• Twenty percent of IMV patients received a prescription for opioids after hospital discharge, and 2.6% met criteria for persistent use, an average of 300 new persistent users per year in a population of 14 million. Receipt of surgery was the factor most strongly associated with persistent use

Our Conclusion:

  • Mechanically ventilated patients, especially those who received surgery and required postoperative pain management, had increased risk of persistent opioid use when they filled a prescription within 7 days of hospital discharge to home. It is important to recognize persistent pain, particularly after surgical procedures, is a known concern and that not all persistent use of opioids represents inappropriate use. Furthermore, physicians should certainly not withhold pain medications from patients needing them, but rather assess the most appropriate treatment regimen for patients with many variables, including old age and multiple comorbidities, mentioned in this study.

Clinical Bottom Line: 

  • Physicians should use cautious clinical judgement and the most appropriate opioid therapy when managing patients’ pain, especially older patients who may require surgical intervention or mechanical ventilation. Providers should pay close attention to ensure medications started in the hospital are not required at hospital discharge. Frequent assessments of need should be undertaken in the hospital after a patient’s ICU stay, and in the outpatient setting to limit opioid use.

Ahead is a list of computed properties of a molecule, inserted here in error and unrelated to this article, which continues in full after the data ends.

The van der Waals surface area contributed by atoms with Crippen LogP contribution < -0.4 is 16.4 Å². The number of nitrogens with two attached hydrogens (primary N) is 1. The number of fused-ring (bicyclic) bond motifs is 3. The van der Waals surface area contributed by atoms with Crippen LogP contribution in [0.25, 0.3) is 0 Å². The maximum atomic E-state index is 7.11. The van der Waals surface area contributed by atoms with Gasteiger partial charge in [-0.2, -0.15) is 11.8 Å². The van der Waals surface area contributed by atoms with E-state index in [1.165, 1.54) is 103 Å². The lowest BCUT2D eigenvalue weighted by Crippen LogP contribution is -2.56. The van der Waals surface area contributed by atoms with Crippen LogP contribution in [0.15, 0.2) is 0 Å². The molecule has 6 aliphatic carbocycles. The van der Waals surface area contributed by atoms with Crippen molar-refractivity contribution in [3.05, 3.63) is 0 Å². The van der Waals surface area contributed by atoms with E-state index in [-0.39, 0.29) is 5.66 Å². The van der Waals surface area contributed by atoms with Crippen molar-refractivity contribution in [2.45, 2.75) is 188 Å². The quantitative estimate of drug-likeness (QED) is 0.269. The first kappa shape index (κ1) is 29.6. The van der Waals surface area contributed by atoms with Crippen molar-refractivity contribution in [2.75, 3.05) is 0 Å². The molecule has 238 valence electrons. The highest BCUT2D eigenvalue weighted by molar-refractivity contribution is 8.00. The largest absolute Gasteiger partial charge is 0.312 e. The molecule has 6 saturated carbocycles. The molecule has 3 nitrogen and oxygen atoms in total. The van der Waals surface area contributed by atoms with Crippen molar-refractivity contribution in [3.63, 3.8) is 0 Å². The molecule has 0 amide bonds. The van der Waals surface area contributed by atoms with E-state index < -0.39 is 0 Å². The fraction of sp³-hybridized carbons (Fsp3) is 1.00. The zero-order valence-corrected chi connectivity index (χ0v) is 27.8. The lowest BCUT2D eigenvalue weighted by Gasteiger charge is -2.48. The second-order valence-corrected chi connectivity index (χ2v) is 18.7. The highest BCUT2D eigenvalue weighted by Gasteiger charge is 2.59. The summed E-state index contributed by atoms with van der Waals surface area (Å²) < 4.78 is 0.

Summary Infographic Created by Mark Ramzy (Twitter: @MRamzyDO)

REFERENCES:

  1. Wunsch H, Hill et al. New Opioid Use After Invasive Mechanical Ventilation and Hospital Discharge [published online ahead of print, 2020 Apr 29]. Am J Respir Crit Care Med. 2020; PMID: 32348694
  2. Hoppe JA, et ak. Association of emergency department opioid initiation with recurrent opioid use. Ann Emerg Med. 2015; PMID: 25534654
  3. Barnett ML, et al. Opioid-Prescribing Patterns of Emergency Physicians and Risk of Long-Term Use. N Engl J Med. 2017. PMID: 28199807
  4. Barr J et al. Clinical practice guidelines for the management of pain, agitation, and delirium in adult patients in the intensive care unit. Crit Care Med. 2013; PMID: 23269131

Post Peer Reviewed By: Salim R. Rezaie, MD (Twitter: @srreziae)

Cite this article as: Mark Ramzy, DO, "New Opioid Use After Invasive Mechanical Ventilation and Hospital Discharge", REBEL EM blog, May 28, 2020. Available at: https://rebelem.com/opioids-and-mechanical-ventilation/.
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Mark Ramzy, DO

Emergency Medicine Resident Maimonides Medical Center, Brooklyn, NY